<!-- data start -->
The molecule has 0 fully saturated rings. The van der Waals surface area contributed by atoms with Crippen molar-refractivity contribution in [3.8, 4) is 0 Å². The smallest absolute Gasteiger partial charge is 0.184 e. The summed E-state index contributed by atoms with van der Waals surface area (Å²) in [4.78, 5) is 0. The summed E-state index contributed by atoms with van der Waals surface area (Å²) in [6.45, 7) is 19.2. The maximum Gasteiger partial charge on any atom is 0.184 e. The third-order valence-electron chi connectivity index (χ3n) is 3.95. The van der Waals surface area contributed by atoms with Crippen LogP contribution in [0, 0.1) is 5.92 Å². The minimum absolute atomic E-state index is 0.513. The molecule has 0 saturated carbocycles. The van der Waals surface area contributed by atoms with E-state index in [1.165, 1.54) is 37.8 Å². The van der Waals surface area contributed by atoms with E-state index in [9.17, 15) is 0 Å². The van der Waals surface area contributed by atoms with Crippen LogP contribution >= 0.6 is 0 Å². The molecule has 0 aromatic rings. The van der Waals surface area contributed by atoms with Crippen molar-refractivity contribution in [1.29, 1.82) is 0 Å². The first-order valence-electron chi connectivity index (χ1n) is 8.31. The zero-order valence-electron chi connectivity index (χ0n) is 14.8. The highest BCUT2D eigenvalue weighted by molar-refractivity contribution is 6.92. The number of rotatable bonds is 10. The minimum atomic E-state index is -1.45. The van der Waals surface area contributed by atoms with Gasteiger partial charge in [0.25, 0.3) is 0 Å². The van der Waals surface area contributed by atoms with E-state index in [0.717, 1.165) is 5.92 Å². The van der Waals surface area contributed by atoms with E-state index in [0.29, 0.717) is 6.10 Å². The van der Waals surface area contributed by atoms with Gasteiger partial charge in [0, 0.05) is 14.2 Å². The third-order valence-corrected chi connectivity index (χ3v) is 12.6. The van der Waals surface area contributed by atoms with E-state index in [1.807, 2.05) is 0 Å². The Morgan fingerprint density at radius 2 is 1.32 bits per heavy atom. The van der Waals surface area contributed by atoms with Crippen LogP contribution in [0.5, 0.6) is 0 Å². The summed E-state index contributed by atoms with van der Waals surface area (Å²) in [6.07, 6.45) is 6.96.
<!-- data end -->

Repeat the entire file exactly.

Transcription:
The molecule has 0 fully saturated rings. The van der Waals surface area contributed by atoms with Crippen molar-refractivity contribution in [3.8, 4) is 0 Å². The smallest absolute Gasteiger partial charge is 0.184 e. The summed E-state index contributed by atoms with van der Waals surface area (Å²) in [4.78, 5) is 0. The summed E-state index contributed by atoms with van der Waals surface area (Å²) in [6.45, 7) is 19.2. The maximum Gasteiger partial charge on any atom is 0.184 e. The third-order valence-electron chi connectivity index (χ3n) is 3.95. The van der Waals surface area contributed by atoms with Crippen LogP contribution in [0, 0.1) is 5.92 Å². The minimum absolute atomic E-state index is 0.513. The molecule has 0 saturated carbocycles. The van der Waals surface area contributed by atoms with E-state index in [1.165, 1.54) is 37.8 Å². The van der Waals surface area contributed by atoms with E-state index in [9.17, 15) is 0 Å². The van der Waals surface area contributed by atoms with Crippen LogP contribution >= 0.6 is 0 Å². The molecule has 0 aromatic rings. The van der Waals surface area contributed by atoms with Crippen molar-refractivity contribution in [1.29, 1.82) is 0 Å². The first-order valence-electron chi connectivity index (χ1n) is 8.31. The zero-order valence-electron chi connectivity index (χ0n) is 14.8. The highest BCUT2D eigenvalue weighted by molar-refractivity contribution is 6.92. The number of rotatable bonds is 10. The minimum atomic E-state index is -1.45. The van der Waals surface area contributed by atoms with Gasteiger partial charge in [0.25, 0.3) is 0 Å². The van der Waals surface area contributed by atoms with E-state index in [0.717, 1.165) is 5.92 Å². The van der Waals surface area contributed by atoms with E-state index in [0.29, 0.717) is 6.10 Å². The van der Waals surface area contributed by atoms with Gasteiger partial charge in [0, 0.05) is 14.2 Å². The third-order valence-corrected chi connectivity index (χ3v) is 12.6. The van der Waals surface area contributed by atoms with E-state index in [1.807, 2.05) is 0 Å². The Morgan fingerprint density at radius 2 is 1.32 bits per heavy atom. The van der Waals surface area contributed by atoms with Crippen LogP contribution in [0.5, 0.6) is 0 Å². The summed E-state index contributed by atoms with van der Waals surface area (Å²) in [6.07, 6.45) is 6.96.